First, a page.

The manifest injustice of the situation has attracted bipartisan attention from officials in the U.S. whose constituents have been swept up in the enforcement dragnet. These included Govs, Glen Youngkin (R-VA), Kevin Stitt (R-OK), and Josh Shapiro (D-PA), who earlier this month collaborated on a letter to Turks and Caicos Gov. Dileeni Daniel-Selvaratnam, asking that the ammunition charges against the residents of their states be dropped. The letter acknowledged that the governors understood the importance of maintaining law and order for the protection of citizens. Yet they noted the ammunition in each case had been lawfully possessed in the Americans’ home jurisdictions. “We humbly ask that your government — in its wisdom — temper justice with mercy and recognize that these men made mistakes but had no apparent malicious intent,” the letter stated.

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Last week, a bipartisan congressional delegation also visited the island to appeal for leniency on behalf of the Americans with pending ammunition possession charges. These included Sens. Markwayne Mullin (R-OK) and John Fetterman (D-PA), as well as Reps. Guy Reschenthaler (R-PA), Bob Good (R-VA), Josh Brecheen (R-OK), and Michael Cloud (R-TX).

Unfortunately, these laudable efforts do not appear to have resulted in any breakthroughs to date. A statement issued on May 22 by Turks and Caicos Premier Washington Misick emphasized the island’s “[r]espect for the rule of law and an independent judiciary” and asserted “all persons are equal in the eyes of the law.” It also noted that judges are allowed to exercise sentencing discretion in “exceptional circumstances” and that, to date, no American has yet been subject to the full 12-year mandatory minimum. Yet the statement ended on a more ominous and cautionary note: “Let me be clear: In the Turks and Caicos Islands, the law stands firm and applies to everyone equally, without exception. Our commitment to the rule of law is unwavering and remains a cornerstone of our democratic values.”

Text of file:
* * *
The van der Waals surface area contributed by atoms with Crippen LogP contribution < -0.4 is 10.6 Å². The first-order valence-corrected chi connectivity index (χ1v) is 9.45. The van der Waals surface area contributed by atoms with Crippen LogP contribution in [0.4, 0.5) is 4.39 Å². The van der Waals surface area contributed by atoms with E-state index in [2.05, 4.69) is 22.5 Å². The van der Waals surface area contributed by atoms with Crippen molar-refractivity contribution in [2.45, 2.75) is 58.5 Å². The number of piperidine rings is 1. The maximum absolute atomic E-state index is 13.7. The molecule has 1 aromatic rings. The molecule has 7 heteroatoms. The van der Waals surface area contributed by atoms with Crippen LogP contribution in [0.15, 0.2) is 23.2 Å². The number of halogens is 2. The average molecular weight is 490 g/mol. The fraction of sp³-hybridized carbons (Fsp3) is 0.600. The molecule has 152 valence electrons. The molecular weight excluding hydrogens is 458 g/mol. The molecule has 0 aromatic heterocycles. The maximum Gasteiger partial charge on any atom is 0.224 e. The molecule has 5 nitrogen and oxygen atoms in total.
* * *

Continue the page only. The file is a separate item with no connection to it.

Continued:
To that, the NRA would respond: Let us be equally clear. A just and civilized people do not punish well-meaning visitors for harmless mistakes arising from legal and constitutionally protected conduct in their home jurisdictions. To invite Americans to your island for “cultural exchange” and to promote your economy, understanding the differences in our traditions and laws, and then seizing upon regrettable but predictable oversights to terrorize them, is neither hospitable nor gracious. It speaks no more well of Turks and Caicos than a country that would arrest an American woman for driving a car or showing her uncovered face in public.